About halfway through the pilot episode of FX’s new drama series ‘Tyrant’, a naked man in a sauna assaults and nearly kills a rival. The scene’s inspiration was obvious, but my wife beat me to the pun when she immediately dubbed the show ‘Middle Eastern Promises’. This is how I know I married the right woman.
The series, from ‘Homeland’ producer Gideon Raff, follows Los Angeles pediatrician Bassam “Barry” Al Fayeed (Adam Rayner) as he is invited home to the fictional Mid-East country of Abuddin to attend his nephew’s wedding. Barry has serious reservations about this. His father is actually the country’s strong-arm dictator. Bassam fled for America when he was a teenager and hasn’t been back in decades. In the meantime, he has become fully Americanized, married a white woman and had two average American kids.
Barry is clearly still traumatized by events that transpired in his youth, but his wife Molly (Jennifer Finnigan) is completely oblivious to that as she readies for what she believes will be an exciting vacation and encourages him to reconcile with his father, as if a good hug will fix everything.
As they arrive in the country, they’re greeted by Barry’s older brother Jamal, a total jagoff narcissist playboy. We’re first introduced to him sexually abusing his mistress while the woman’s husband and young son wait for him to finish in the next room. Of course, Molly is charmed by Jamal, and Barry’s teenage son Sammy is instantly enamored by the family’s ostentatious wealth. Neither of them can understand why Barry wants nothing to do with the privileges he’s offered. He insists that they stay in a humdrum hotel rather than the luxurious palace. The only one on Barry’s side is sulky teenage daughter Emma, who wishes she could have stayed home.
When their father hears rumors that terrorists plan to attack the wedding, he sends Jamal (his heir) to deal with it, and insists that Bassam (no one on this side of the family will call him “Barry”) go with him, as a reminder of who he really is and where he comes from. This leads to the bathroom beat-down of a tribal leader with connections to the terrorists. Barry stops Jamal from killing the man, and devises a better plan to invite the man and his family (including the terrorist leader) to the wedding, spread out at different tables. They won’t attack the event if they’re all at it with their wives and children.
Sure enough, the wedding goes off without a hitch (save for Jamal molesting his own son’s new bride during the reception). However, Barry’s father suffers a stroke and dies at the hospital soon afterwards. Barry immediately gathers his family and rushes them to the airport. His wife argues with him about needing to stay for the funeral, and son Sammy acts pissy about leaving as well. Nevertheless, Barry wants to get the hell out of the country as soon as humanly possible.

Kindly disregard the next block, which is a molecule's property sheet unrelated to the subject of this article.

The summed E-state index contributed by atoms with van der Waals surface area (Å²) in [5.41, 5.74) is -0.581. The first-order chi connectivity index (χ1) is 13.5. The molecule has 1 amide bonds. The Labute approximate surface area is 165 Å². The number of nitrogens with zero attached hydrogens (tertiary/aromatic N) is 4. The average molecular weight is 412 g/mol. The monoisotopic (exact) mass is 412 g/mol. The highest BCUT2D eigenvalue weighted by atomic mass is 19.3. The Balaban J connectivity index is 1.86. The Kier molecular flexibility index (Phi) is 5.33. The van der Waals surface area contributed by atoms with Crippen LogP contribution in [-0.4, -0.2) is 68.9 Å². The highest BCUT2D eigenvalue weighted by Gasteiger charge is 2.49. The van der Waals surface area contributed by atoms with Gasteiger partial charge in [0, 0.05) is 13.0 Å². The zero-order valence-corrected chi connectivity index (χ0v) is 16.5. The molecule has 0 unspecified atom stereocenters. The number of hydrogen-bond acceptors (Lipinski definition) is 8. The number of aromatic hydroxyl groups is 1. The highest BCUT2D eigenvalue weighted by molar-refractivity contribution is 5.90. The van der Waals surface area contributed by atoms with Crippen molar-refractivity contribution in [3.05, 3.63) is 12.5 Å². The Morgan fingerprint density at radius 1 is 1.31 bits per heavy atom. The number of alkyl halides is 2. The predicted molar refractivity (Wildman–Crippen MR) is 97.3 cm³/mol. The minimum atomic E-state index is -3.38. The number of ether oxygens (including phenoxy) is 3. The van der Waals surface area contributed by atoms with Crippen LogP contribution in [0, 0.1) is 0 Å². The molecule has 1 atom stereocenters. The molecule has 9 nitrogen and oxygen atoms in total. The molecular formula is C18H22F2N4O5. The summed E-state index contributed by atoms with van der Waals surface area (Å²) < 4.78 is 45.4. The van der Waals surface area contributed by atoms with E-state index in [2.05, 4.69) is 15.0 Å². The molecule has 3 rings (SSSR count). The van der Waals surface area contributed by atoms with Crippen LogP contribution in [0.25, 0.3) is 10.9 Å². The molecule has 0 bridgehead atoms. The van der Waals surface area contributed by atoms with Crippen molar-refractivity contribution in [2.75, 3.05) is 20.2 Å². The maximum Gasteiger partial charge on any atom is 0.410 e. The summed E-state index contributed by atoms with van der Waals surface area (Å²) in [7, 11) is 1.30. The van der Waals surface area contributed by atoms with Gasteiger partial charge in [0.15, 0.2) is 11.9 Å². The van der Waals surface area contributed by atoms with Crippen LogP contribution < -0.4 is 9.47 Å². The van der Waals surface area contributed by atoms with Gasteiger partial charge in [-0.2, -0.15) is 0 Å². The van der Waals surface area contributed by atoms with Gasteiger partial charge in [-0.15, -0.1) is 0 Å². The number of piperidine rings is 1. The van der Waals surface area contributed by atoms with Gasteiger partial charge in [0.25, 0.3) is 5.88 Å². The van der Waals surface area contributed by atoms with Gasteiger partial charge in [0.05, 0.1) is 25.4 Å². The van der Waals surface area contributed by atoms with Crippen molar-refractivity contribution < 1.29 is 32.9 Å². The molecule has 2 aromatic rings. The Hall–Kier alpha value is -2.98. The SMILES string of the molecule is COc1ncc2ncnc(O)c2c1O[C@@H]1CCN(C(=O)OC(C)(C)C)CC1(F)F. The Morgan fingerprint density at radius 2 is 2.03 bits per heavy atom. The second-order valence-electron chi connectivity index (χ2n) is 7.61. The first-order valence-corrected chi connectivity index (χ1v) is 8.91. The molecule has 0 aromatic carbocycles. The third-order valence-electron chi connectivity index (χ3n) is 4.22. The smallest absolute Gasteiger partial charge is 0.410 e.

Unfortunately, they never make it off the tarmac. While they’re at the airport, a drunken Jamal drives his luxury sports car off a cliff. He happened to have been distracted at that moment by his mistress trying to murder him while he forced her to fellate him. Needless to say, Jamal is not a very bright guy. He survives the crash, but is badly injured (and possibly castrated).
Barry’s flight is grounded, and the plane’s captain walks to his seat to hand him a phone. “I told you we shouldn’t have come,” Barry expresses in dismay.
Episode Verdict / Grade: B-
‘Tyrant’ has a fascinating premise and setting. The ‘Pilot’ episode has very glossy production values, and sets up some potentially riveting storylines involving Barry’s family obligations. With the president dead and his heir at the very least sidelined, Barry will reluctantly become embroiled in politics that he wants no part of. I suspect that he’ll find himself turning into the tyrant he tried to escape.
The problem with the series, unfortunately, is a lack of compelling lead characters. Barry himself is a cold fish, and spends the entire episode is a state of nearly catatonic shell shock. This makes sense narratively given the character’s background and experiences, but he never lets viewers crack through his shell.
His wife Molly is… well, she’s an annoying idiot who is completely incapable of taking a hint about anything. She’s been married to this guy for 19 years, yet can’t see that he’s absolutely terrified at the prospect of visiting his family again? This is just a very badly written character.
Likewise, gay son Sammy thinks it’s a brilliant idea to go to an Islamic Middle Eastern country and flirt with a boy his own age in a steam room. Yeah, I get that teenagers are morons, but did the show’s writers really need to saddle Barry with a dipshit teenage son just for the sake of manufacturing some soap opera drama?
Can problems like this be overcome? I hope so. I think the show has potential, but I will need to reserve final judgment until I see how it develops over the next few episodes.